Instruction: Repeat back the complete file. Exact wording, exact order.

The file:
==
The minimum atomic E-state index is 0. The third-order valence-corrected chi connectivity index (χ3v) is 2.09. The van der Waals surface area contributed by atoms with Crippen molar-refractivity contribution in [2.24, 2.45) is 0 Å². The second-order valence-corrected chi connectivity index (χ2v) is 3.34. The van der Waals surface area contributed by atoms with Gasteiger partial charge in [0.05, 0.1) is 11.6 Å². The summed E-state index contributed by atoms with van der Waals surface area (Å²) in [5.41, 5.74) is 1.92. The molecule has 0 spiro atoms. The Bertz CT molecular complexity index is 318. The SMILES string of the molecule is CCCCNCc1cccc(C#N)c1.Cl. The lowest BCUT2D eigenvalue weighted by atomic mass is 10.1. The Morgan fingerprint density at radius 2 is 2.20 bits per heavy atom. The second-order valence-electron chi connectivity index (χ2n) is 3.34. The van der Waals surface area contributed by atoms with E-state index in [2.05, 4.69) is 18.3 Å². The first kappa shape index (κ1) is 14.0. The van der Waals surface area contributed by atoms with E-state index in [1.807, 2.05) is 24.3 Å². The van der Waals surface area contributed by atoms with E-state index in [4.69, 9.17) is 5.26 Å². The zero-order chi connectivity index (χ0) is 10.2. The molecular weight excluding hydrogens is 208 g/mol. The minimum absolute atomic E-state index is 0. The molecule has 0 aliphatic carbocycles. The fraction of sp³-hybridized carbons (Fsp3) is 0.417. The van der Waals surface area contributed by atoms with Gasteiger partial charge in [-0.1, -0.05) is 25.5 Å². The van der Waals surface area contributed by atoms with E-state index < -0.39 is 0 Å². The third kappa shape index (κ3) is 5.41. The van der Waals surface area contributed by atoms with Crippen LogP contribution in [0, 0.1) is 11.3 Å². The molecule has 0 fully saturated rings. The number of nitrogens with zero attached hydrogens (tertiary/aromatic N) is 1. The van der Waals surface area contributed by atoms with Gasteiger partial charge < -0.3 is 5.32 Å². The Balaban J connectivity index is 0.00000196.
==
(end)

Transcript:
The minimum atomic E-state index is 0. The third-order valence-corrected chi connectivity index (χ3v) is 2.09. The van der Waals surface area contributed by atoms with Crippen molar-refractivity contribution in [2.24, 2.45) is 0 Å². The second-order valence-corrected chi connectivity index (χ2v) is 3.34. The van der Waals surface area contributed by atoms with Gasteiger partial charge in [0.05, 0.1) is 11.6 Å². The summed E-state index contributed by atoms with van der Waals surface area (Å²) in [5.41, 5.74) is 1.92. The molecule has 0 spiro atoms. The Bertz CT molecular complexity index is 318. The SMILES string of the molecule is CCCCNCc1cccc(C#N)c1.Cl. The lowest BCUT2D eigenvalue weighted by atomic mass is 10.1. The Morgan fingerprint density at radius 2 is 2.20 bits per heavy atom. The second-order valence-electron chi connectivity index (χ2n) is 3.34. The van der Waals surface area contributed by atoms with E-state index in [2.05, 4.69) is 18.3 Å². The first kappa shape index (κ1) is 14.0. The van der Waals surface area contributed by atoms with E-state index in [1.807, 2.05) is 24.3 Å². The van der Waals surface area contributed by atoms with E-state index in [4.69, 9.17) is 5.26 Å². The zero-order chi connectivity index (χ0) is 10.2. The molecular weight excluding hydrogens is 208 g/mol. The minimum absolute atomic E-state index is 0. The molecule has 0 aliphatic carbocycles. The fraction of sp³-hybridized carbons (Fsp3) is 0.417. The van der Waals surface area contributed by atoms with Gasteiger partial charge in [-0.1, -0.05) is 25.5 Å². The van der Waals surface area contributed by atoms with E-state index < -0.39 is 0 Å². The third kappa shape index (κ3) is 5.41. The van der Waals surface area contributed by atoms with Crippen LogP contribution in [0, 0.1) is 11.3 Å². The molecule has 0 fully saturated rings. The number of nitrogens with zero attached hydrogens (tertiary/aromatic N) is 1. The van der Waals surface area contributed by atoms with Gasteiger partial charge < -0.3 is 5.32 Å². The Balaban J connectivity index is 0.00000196.